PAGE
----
Journalist and man-about-town Marcello struggles to find his place in the world, torn between the allure of Rome's elite social scene and the stifling domesticity offered by his girlfriend, all the while searching for a way to become a serious writer. Written by
The famous scene in the Trevi Fountain was shot in March, when nights were still cold. According to Federico Fellini (in an interview with Costanzo Costantini), Anita Ekberg stood in the cold water in her dress for hours without any trouble. Marcello Mastroianni, on the other hand, had to wear a wetsuit beneath his clothes, and even that wasn't enough. Still freezing, he downed an entire bottle of vodka, so that he was completely drunk while shooting the scene. See more »
In the castle, Marcello lights a match to view some ancestral paintings. A spotlight is used to enhance the light of this match, but does not follow the actor's movements very closely and gives the illusion away. See more »
You are the first woman on the first day of creation. You are mother, sister, lover, friend, angel, devil, earth, home.
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life imitates art? art imitates life? a bit of both?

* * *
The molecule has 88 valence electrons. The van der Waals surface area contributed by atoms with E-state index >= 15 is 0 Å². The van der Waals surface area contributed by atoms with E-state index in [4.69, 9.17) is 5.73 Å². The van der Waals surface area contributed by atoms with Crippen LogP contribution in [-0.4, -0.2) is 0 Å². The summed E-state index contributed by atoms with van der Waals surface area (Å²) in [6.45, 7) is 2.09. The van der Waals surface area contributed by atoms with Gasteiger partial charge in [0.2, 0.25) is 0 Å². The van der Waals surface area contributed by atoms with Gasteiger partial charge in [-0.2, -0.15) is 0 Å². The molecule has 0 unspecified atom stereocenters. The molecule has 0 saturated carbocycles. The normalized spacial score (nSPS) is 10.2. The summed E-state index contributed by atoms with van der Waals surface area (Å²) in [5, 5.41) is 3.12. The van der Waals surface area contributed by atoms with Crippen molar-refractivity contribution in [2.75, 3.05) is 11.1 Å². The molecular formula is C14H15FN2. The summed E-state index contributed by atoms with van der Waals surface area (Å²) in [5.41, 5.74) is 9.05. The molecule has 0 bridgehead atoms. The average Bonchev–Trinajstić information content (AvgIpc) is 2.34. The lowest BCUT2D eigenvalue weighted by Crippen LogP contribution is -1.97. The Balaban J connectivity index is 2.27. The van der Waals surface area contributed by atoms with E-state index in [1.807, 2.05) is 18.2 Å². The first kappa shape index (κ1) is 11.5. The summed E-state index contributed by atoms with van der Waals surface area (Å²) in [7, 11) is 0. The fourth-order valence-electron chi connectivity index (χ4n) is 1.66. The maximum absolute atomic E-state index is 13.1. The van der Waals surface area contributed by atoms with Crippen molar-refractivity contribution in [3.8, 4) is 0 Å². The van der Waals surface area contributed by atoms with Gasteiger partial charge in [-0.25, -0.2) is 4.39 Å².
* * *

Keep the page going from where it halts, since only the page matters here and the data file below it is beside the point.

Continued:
I just saw a new print of this wonderful film after not having seen it for maybe 20 years and it is still spellbinding. Fellini sums up an era and an attitude here, and succeeds in doing something that ought to be impossible: he makes a full and meaningful film about empty and meaningless lives. Mastroianni seems to have been to Fellini what DeNiro has been to Scorsese--a perfect embodiment of a personal vision. What a wonderful actor he was--brilliant in his youth and in his age. Many other performers are hardly less fine here, and the cinematography and composition are stunning throughout. There are so many indelible images from this film, images that have become iconic over the decades: Ekberg in the Fontana di Trevi, the statue of Christ flying over Rome, the astonishing, candlelit procession at the castle, to name a few. It seems plot less and yet it isn't plot less at all; Marcello's ultimately fruitless search for meaning, a search that he abandons in the end, as he stares across a slight and yet unbridgable abyss on the beach at a lovely young girl who seems to possess the knowledge and understanding that is denied to him. I'm astonished at the number of people who don't get this movie, who seem to think that Fellini expects us to admire the bizarre characters who people the film, or who think that a movie about worthless individuals must be a worthless movie, or who don't seem to understand that movies that are full of what become clichés usually do so because they capture an important vision. Fellini made several exceptional films: 81/2, La Strada, Amarcord, and The Nights of Cabiria come to mind, but La Dolce Vita may be, when all is said and done, his masterwork.
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